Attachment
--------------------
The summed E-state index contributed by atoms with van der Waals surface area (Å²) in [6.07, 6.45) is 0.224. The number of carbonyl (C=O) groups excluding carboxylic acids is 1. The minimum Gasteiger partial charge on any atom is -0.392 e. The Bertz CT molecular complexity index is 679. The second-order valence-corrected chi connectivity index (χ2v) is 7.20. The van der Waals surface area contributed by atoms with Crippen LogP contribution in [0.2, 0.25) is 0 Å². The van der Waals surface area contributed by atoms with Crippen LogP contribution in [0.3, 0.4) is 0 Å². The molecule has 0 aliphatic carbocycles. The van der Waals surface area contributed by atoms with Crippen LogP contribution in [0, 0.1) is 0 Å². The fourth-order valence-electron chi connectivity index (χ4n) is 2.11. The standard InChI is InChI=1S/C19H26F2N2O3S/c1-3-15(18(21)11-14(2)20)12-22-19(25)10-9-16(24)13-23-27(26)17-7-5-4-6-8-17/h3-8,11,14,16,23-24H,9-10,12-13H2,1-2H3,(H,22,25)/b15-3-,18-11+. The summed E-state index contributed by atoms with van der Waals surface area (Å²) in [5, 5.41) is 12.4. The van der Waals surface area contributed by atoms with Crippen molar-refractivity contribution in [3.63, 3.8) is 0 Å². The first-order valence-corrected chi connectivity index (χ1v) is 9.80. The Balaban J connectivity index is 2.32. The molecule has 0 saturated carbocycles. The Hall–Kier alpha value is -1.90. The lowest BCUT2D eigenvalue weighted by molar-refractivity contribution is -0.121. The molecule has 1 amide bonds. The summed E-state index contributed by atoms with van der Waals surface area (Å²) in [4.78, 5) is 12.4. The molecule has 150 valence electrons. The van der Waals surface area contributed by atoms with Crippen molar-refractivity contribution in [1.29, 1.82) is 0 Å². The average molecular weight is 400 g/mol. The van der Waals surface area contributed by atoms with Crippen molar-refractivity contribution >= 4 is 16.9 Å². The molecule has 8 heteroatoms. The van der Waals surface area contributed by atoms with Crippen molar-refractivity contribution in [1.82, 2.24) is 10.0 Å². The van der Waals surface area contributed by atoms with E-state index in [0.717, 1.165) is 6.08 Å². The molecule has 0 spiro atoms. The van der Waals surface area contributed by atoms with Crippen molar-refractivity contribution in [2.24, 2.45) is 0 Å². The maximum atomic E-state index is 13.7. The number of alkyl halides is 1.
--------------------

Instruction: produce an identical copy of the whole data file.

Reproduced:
The summed E-state index contributed by atoms with van der Waals surface area (Å²) in [6.07, 6.45) is 0.224. The number of carbonyl (C=O) groups excluding carboxylic acids is 1. The minimum Gasteiger partial charge on any atom is -0.392 e. The Bertz CT molecular complexity index is 679. The second-order valence-corrected chi connectivity index (χ2v) is 7.20. The van der Waals surface area contributed by atoms with Crippen LogP contribution in [0.2, 0.25) is 0 Å². The van der Waals surface area contributed by atoms with Crippen LogP contribution in [0.3, 0.4) is 0 Å². The molecule has 0 aliphatic carbocycles. The van der Waals surface area contributed by atoms with Crippen LogP contribution in [0, 0.1) is 0 Å². The fourth-order valence-electron chi connectivity index (χ4n) is 2.11. The standard InChI is InChI=1S/C19H26F2N2O3S/c1-3-15(18(21)11-14(2)20)12-22-19(25)10-9-16(24)13-23-27(26)17-7-5-4-6-8-17/h3-8,11,14,16,23-24H,9-10,12-13H2,1-2H3,(H,22,25)/b15-3-,18-11+. The summed E-state index contributed by atoms with van der Waals surface area (Å²) in [5, 5.41) is 12.4. The van der Waals surface area contributed by atoms with Crippen molar-refractivity contribution in [3.63, 3.8) is 0 Å². The first-order valence-corrected chi connectivity index (χ1v) is 9.80. The Balaban J connectivity index is 2.32. The molecule has 0 saturated carbocycles. The Hall–Kier alpha value is -1.90. The lowest BCUT2D eigenvalue weighted by molar-refractivity contribution is -0.121. The molecule has 1 amide bonds. The summed E-state index contributed by atoms with van der Waals surface area (Å²) in [4.78, 5) is 12.4. The molecule has 150 valence electrons. The van der Waals surface area contributed by atoms with Crippen molar-refractivity contribution in [1.29, 1.82) is 0 Å². The average molecular weight is 400 g/mol. The van der Waals surface area contributed by atoms with Crippen molar-refractivity contribution >= 4 is 16.9 Å². The molecule has 8 heteroatoms. The van der Waals surface area contributed by atoms with Crippen molar-refractivity contribution in [1.82, 2.24) is 10.0 Å². The van der Waals surface area contributed by atoms with E-state index in [0.717, 1.165) is 6.08 Å². The molecule has 0 spiro atoms. The van der Waals surface area contributed by atoms with Crippen molar-refractivity contribution in [2.24, 2.45) is 0 Å². The maximum atomic E-state index is 13.7. The number of alkyl halides is 1.